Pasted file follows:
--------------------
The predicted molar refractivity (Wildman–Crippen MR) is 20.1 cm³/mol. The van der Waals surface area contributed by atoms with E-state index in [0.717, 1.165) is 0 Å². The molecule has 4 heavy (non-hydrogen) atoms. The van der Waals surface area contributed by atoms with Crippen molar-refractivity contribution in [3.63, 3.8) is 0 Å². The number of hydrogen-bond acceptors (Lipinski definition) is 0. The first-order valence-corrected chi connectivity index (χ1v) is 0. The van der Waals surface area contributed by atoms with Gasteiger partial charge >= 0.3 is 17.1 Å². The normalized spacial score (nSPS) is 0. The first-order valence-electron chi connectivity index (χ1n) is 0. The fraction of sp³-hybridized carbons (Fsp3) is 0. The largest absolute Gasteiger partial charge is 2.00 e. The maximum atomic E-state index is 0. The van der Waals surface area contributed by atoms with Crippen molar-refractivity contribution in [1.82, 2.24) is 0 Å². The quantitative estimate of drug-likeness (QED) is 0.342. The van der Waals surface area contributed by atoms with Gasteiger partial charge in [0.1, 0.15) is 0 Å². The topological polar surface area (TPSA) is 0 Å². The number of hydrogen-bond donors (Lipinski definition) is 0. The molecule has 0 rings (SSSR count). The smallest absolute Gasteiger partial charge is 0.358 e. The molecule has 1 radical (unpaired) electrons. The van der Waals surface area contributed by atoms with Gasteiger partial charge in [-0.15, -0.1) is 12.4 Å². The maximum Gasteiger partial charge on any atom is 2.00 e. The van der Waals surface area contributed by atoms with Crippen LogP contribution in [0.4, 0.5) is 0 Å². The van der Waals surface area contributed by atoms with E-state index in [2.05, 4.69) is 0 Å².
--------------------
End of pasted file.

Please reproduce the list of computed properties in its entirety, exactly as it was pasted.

The predicted molar refractivity (Wildman–Crippen MR) is 20.1 cm³/mol. The van der Waals surface area contributed by atoms with E-state index in [0.717, 1.165) is 0 Å². The molecule has 4 heavy (non-hydrogen) atoms. The van der Waals surface area contributed by atoms with Crippen molar-refractivity contribution in [3.63, 3.8) is 0 Å². The number of hydrogen-bond acceptors (Lipinski definition) is 0. The first-order valence-corrected chi connectivity index (χ1v) is 0. The van der Waals surface area contributed by atoms with Gasteiger partial charge >= 0.3 is 17.1 Å². The normalized spacial score (nSPS) is 0. The first-order valence-electron chi connectivity index (χ1n) is 0. The fraction of sp³-hybridized carbons (Fsp3) is 0. The largest absolute Gasteiger partial charge is 2.00 e. The maximum atomic E-state index is 0. The van der Waals surface area contributed by atoms with Crippen molar-refractivity contribution in [1.82, 2.24) is 0 Å². The quantitative estimate of drug-likeness (QED) is 0.342. The van der Waals surface area contributed by atoms with Gasteiger partial charge in [0.1, 0.15) is 0 Å². The topological polar surface area (TPSA) is 0 Å². The number of hydrogen-bond donors (Lipinski definition) is 0. The molecule has 0 rings (SSSR count). The smallest absolute Gasteiger partial charge is 0.358 e. The molecule has 1 radical (unpaired) electrons. The van der Waals surface area contributed by atoms with Gasteiger partial charge in [-0.15, -0.1) is 12.4 Å². The maximum Gasteiger partial charge on any atom is 2.00 e. The van der Waals surface area contributed by atoms with Crippen LogP contribution in [0.4, 0.5) is 0 Å². The van der Waals surface area contributed by atoms with E-state index in [2.05, 4.69) is 0 Å².